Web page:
prescriptivism, conventions, irony, and could(n't) care less

Lynne Murphy lynnem at COGS.SUSX.AC.UK
Wed Jan 31 14:04:41 UTC 2001

--On Wednesday, January 31, 2001 8:35 am -0500 Herb Stahlke
> Just before the Christmas break, the ATEG list had a longish
> discussion of prescriptivism.  These are largely college and high
> school grammar teachers, many of them linguistically trained and
> aware of the issues.  A point widely held among them is that,
> while it's very important for students to master prescriptive
> rules and write accordingly, the rules themselves should be
> recognized as the social norms they are, rather like table manners
> and dress codes.  My students respond well to this analogy.  It
> allows us to talk about the rules and see where they don't make
> sense linguistically at the same time as we are observing language
> use at multiple social levels and in different dialect contexts.
> Students tend to be pretty bright about this.  The hard part is
> getting them to see the relevance of in-depth study of the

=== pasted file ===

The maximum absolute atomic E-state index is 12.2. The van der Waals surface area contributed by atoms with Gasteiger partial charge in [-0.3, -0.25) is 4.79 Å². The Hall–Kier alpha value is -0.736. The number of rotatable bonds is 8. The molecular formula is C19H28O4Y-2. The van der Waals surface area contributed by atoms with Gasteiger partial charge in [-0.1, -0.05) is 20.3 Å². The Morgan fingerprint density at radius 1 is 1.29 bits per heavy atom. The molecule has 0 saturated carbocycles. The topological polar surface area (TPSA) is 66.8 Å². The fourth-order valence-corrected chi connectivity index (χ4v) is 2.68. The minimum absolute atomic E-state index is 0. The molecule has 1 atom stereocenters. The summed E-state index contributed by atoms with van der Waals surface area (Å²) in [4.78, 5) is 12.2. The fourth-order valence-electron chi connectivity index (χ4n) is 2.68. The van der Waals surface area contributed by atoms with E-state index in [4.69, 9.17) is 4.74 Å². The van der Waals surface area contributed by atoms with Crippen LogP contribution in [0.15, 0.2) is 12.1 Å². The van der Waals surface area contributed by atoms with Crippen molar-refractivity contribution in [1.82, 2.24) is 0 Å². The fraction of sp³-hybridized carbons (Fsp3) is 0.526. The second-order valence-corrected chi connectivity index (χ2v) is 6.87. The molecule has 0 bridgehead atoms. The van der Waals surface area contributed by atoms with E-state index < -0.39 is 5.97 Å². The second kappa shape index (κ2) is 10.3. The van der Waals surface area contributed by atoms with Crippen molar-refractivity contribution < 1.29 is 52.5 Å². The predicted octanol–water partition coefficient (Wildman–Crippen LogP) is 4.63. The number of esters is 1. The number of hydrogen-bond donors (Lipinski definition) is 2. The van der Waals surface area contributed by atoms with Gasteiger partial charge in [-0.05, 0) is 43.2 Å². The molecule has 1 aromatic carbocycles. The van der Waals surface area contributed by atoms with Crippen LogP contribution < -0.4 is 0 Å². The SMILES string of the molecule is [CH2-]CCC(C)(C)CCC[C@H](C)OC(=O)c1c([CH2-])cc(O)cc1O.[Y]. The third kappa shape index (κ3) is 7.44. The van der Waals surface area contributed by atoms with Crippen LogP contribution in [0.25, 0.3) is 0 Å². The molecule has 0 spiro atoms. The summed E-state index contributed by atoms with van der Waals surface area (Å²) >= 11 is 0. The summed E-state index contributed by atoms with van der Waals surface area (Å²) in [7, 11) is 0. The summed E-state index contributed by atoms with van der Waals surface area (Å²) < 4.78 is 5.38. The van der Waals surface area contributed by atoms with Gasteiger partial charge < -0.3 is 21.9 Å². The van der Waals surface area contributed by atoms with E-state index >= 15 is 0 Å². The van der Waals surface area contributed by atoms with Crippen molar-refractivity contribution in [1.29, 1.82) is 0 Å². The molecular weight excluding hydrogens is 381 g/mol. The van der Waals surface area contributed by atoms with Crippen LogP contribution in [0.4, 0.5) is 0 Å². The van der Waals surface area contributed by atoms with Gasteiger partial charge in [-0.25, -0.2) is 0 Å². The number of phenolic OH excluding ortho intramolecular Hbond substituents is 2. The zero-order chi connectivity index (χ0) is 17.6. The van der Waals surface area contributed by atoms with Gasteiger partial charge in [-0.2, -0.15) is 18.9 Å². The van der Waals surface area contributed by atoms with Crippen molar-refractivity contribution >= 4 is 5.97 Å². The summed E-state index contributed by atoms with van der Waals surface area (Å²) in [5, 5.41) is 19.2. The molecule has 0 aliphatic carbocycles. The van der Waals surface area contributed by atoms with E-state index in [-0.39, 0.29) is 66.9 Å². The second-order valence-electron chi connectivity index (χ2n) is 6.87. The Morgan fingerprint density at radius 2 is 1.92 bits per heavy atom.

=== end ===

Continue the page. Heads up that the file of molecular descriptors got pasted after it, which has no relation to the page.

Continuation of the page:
> structure of English.

yes, this is the position that I was trying to express with the discussion
of 'arbitrary cultural conventions'.

> As to "Ya done good," there is a long history in English of
> adjectives and adverbs having the same form.  This is clearly true
> today of "fast"
> Don't walk so fast.

Yes, but 'fast' has long been considered to be an adverb in its own right,
in the UK as well as the US.   I agree with my British interlocutors that
you often hear adjectives doing adverbial work in US English--but that
their evidence is 'ya done good' makes me think that they're
misinterpreting a set phrase with some humorous affect (that UK English
doesn't have) as a part of a more general pseudo-standard pattern that they
therefore interpret to be foreign to UK English.  I'm neither convinced
that 'ya done good' is only found in adv/adj-conflating varieties, nor that
adjectives-as-adverbs are unheard of in UK non-standard dialects (which my
interlocutors seemed to be claiming--that it's only Americans who would say
things like "I walked slow" or "I feel good").  Certainly, the pattern of
adj-to-adv is not so widespread as one of my more American-disparaging
acquaintances would have it--I can't imagine anyone saying "I can't come,


M Lynne Murphy
Lecturer in Linguistics
School of Cognitive and Computing Sciences
University of Sussex
Brighton BN1 9QH

phone +44-(0)1273-678844
fax   +44-(0)1273-671320

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